The Mouth's Contents:

In order to better understand the dental caries process, it would be helpful to understand the naturally occurring substances of the mouth that play a role in the caries process

Saliva, Saliva helps protect the mouth and provide many benefits for oral health. The hard and soft tissues of the mouth are being constantly bathed by the saliva. It helps to keep these tissues lubricated, aids in the removal of food debris, has a buffering effect thereby reducing acidity in the mouth, and helps to protect against certain bacteria and viruses.

Plaque - Plaque materializes in the mouth as a soft, sticky substance that adheres to teeth and other tissues. Plaque is composed from bacterial colonies and other microorganisms and yeast, bunched collectively in a semisolid organic substance. In addition, dental plaque contains bacteria and their by-products, food debris, white blood cells, as well as exfoliated body tissues. Plaque multiplies as it attaches to the tooth surfaces and soft tissues. Plaque immediately begins to form following tooth cleaning, and usually takes between 45-60 minutes to grow to levels that can be measured. With time, this plaque accumulation continues, and other more harmful bacteria begin to appear.

Calculus - If plaque is allowed to mature for awhile, it will begin to form a hardened and mineralized substance called calculus, using minerals available in the saliva. This happens quicker in some individuals and slower in others. When this appears, calculus must be removed professionally. The calculus will continue to thicken as dental plaque continues to adhere to its surface, and in turn hardens if not removed.

Bacteria - The mouth contains approximately 700 different species of bacteria that have been identified to date. Several of these bacteria are friendly bacteria, helping to control the harmful bacteria. However, Streptococcus mutans has been identified as the strain of bacteria that causes the most harm and helps to cause dental caries formation. S. mutans attaches to teeth without much difficulty, and produces acid as its end-product, that helps to cause tooth demineralization.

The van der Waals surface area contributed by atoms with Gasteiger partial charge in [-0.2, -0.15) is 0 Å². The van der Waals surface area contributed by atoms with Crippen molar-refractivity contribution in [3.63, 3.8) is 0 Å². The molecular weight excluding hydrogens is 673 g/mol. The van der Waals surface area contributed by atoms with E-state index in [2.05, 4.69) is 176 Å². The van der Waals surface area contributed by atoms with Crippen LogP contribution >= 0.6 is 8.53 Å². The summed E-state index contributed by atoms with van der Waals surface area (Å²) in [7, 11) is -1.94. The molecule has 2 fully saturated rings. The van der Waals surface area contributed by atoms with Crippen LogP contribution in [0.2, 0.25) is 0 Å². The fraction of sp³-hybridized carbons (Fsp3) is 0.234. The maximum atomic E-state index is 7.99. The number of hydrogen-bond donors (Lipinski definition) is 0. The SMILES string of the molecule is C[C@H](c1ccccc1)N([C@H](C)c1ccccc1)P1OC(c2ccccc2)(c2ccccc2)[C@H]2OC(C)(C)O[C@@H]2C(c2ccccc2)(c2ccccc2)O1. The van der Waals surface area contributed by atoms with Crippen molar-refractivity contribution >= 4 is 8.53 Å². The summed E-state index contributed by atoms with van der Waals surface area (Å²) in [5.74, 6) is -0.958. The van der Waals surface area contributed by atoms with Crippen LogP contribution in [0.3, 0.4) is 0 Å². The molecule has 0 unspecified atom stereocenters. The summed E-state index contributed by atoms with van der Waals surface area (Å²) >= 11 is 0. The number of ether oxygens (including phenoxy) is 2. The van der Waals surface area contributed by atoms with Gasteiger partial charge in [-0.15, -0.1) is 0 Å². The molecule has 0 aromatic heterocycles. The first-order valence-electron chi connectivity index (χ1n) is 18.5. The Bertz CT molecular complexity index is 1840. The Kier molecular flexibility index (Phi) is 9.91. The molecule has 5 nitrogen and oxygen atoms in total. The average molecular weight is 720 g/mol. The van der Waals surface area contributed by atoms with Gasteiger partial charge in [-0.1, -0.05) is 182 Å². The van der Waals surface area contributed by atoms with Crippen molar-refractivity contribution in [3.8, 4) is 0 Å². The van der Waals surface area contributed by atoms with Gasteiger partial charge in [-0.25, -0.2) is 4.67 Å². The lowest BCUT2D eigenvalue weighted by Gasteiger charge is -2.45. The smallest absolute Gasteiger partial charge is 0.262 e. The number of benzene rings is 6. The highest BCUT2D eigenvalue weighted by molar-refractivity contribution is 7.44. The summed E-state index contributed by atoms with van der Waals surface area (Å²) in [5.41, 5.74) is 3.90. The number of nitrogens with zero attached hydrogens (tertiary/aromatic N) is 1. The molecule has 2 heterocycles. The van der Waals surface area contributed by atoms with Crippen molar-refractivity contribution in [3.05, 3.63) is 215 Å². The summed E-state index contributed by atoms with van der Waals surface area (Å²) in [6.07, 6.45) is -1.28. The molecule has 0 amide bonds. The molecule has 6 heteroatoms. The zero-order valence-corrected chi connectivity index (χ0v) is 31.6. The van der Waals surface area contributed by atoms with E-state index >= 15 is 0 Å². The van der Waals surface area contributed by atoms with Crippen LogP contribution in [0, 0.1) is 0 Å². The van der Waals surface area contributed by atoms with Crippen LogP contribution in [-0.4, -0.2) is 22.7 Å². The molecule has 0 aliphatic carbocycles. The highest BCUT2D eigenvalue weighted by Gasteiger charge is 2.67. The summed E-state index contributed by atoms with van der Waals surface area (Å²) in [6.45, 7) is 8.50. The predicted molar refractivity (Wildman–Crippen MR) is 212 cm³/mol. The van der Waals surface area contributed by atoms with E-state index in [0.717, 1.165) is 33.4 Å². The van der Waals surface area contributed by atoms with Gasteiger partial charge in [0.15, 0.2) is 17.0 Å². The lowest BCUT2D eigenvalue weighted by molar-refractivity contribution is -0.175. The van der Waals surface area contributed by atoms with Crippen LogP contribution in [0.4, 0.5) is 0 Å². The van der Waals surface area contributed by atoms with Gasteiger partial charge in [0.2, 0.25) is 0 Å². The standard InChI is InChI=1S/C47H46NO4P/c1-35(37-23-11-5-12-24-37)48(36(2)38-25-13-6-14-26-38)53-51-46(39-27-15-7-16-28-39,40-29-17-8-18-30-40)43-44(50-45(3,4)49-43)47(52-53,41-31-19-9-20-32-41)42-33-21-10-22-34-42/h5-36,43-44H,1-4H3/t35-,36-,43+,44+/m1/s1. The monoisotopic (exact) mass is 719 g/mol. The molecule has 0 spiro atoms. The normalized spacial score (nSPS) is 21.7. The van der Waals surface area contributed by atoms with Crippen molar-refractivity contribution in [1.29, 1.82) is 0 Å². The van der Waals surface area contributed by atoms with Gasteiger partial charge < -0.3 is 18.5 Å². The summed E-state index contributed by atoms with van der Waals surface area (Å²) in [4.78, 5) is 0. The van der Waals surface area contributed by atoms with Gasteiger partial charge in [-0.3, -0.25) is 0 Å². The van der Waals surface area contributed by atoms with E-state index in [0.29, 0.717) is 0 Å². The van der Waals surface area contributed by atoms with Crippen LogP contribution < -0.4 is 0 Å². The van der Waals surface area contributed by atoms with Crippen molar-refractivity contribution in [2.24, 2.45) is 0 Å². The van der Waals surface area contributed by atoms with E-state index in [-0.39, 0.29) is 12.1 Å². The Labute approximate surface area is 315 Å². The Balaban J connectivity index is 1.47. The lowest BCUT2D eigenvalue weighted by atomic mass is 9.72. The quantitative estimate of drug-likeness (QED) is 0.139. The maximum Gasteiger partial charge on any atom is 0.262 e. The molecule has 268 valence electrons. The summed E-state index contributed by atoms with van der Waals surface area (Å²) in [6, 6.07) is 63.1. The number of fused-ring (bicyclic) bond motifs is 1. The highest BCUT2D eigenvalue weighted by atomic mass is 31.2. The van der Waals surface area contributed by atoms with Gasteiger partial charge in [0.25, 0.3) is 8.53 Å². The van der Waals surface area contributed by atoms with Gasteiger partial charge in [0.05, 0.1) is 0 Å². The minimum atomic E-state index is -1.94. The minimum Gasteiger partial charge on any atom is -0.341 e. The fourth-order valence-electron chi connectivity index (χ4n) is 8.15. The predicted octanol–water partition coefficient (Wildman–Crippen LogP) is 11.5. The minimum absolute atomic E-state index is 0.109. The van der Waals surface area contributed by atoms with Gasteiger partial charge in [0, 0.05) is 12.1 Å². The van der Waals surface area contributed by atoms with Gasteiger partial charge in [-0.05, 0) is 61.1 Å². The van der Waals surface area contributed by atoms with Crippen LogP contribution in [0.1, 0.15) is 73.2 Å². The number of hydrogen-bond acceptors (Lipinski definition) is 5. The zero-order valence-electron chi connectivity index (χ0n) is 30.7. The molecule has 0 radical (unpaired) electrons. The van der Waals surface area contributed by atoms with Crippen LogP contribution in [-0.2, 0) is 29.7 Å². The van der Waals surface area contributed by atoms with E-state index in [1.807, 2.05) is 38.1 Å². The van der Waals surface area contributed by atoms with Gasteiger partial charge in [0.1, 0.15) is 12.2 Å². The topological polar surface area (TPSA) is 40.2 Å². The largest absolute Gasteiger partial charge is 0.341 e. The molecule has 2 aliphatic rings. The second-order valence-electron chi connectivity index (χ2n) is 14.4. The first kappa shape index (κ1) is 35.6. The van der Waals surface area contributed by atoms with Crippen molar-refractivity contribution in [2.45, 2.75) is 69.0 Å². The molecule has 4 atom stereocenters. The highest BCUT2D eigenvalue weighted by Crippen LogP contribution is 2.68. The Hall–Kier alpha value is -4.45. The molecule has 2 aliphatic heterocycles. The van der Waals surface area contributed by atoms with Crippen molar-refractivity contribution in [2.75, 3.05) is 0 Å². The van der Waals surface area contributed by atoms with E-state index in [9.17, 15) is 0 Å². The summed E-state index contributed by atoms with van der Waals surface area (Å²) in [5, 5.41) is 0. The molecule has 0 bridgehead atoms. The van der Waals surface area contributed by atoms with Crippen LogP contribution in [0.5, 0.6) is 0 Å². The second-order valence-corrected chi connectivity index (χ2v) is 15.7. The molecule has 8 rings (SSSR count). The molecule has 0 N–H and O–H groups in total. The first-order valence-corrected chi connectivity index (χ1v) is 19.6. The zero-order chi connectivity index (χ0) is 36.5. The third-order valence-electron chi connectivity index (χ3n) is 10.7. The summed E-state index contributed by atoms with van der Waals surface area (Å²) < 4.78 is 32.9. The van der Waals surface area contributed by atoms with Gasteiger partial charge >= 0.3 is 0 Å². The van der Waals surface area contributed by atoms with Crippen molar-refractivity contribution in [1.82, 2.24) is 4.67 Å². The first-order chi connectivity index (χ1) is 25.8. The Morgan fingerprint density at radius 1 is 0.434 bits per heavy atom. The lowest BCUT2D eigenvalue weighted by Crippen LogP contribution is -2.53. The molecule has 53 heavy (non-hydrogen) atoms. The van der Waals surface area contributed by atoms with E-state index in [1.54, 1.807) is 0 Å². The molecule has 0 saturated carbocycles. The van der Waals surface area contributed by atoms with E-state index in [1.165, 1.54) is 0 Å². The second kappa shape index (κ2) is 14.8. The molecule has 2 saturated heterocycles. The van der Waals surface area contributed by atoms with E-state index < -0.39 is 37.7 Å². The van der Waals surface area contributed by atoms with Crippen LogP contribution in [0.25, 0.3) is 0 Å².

The Decay Process:

For dental caries formation, sticky and sugar-containing foods, and bacterial organisms that produce acids as their end-products, are required to dissolve tooth enamel and produce dental cavities. Sucrose is the sugar in foods that act in response to bacteria to form acid, thereby causing tooth decay.

Not just snack foods, but all carbohydrate foods, when they are digested, ultimately split to form the single sugar molecules, fructose and glucose. They are found in many snack foods. These simple sugars are referred to as fermentable carbohydrates, as they form acids when exposed to bacteria in the mouth, thus causing the enamel crystals to start to wear away. The carious lesion then begins to form, first dissolving away the enamel crystal, and then the underlying dentin structure of the tooth. An early carious lesion that has not penetrated the enamel layer completely may be arrested or reversed using good oral hygiene techniques and fluoride containing dental products; including toothpastes, mouthwashes, and fluoridated water. Also, sugary snacks should be replaced with dairy-containing snacks, as these have been shown to reverse the caries process. When you eat, acid is formed by the bacteria in your mouth; your saliva also becomes acidic. Thus, limiting the number of times you eat during the day can reduce the acid exposure.